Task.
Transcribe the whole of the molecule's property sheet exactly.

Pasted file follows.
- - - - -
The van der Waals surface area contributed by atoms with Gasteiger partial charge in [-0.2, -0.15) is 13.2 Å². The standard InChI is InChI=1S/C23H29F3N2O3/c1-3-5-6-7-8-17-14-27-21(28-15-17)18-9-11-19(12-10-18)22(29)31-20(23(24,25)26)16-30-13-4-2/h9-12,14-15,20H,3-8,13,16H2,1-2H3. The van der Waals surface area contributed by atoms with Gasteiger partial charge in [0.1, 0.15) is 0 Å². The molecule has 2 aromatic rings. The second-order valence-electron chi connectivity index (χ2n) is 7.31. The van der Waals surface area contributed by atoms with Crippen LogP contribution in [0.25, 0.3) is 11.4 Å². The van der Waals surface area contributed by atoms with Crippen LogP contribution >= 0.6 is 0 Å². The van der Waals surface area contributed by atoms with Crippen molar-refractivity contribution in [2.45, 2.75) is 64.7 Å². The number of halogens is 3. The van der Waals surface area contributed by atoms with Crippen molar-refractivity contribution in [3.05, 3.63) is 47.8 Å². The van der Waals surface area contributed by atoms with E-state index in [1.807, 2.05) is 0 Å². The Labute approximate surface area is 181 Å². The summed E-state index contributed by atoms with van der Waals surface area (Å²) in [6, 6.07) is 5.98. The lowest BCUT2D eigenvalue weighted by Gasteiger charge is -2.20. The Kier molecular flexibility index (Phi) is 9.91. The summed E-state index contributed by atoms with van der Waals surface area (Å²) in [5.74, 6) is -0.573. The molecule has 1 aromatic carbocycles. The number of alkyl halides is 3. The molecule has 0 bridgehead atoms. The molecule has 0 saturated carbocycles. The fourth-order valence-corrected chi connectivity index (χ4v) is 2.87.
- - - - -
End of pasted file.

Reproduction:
The van der Waals surface area contributed by atoms with Gasteiger partial charge in [-0.2, -0.15) is 13.2 Å². The standard InChI is InChI=1S/C23H29F3N2O3/c1-3-5-6-7-8-17-14-27-21(28-15-17)18-9-11-19(12-10-18)22(29)31-20(23(24,25)26)16-30-13-4-2/h9-12,14-15,20H,3-8,13,16H2,1-2H3. The van der Waals surface area contributed by atoms with Gasteiger partial charge in [0.1, 0.15) is 0 Å². The molecule has 2 aromatic rings. The second-order valence-electron chi connectivity index (χ2n) is 7.31. The van der Waals surface area contributed by atoms with Crippen LogP contribution in [0.25, 0.3) is 11.4 Å². The van der Waals surface area contributed by atoms with Crippen LogP contribution >= 0.6 is 0 Å². The van der Waals surface area contributed by atoms with Crippen molar-refractivity contribution in [2.45, 2.75) is 64.7 Å². The number of halogens is 3. The van der Waals surface area contributed by atoms with Crippen molar-refractivity contribution in [3.05, 3.63) is 47.8 Å². The van der Waals surface area contributed by atoms with E-state index in [1.807, 2.05) is 0 Å². The Labute approximate surface area is 181 Å². The summed E-state index contributed by atoms with van der Waals surface area (Å²) in [6, 6.07) is 5.98. The lowest BCUT2D eigenvalue weighted by Gasteiger charge is -2.20. The Kier molecular flexibility index (Phi) is 9.91. The summed E-state index contributed by atoms with van der Waals surface area (Å²) in [5.74, 6) is -0.573. The molecule has 1 aromatic carbocycles. The number of alkyl halides is 3. The molecule has 0 bridgehead atoms. The molecule has 0 saturated carbocycles. The fourth-order valence-corrected chi connectivity index (χ4v) is 2.87.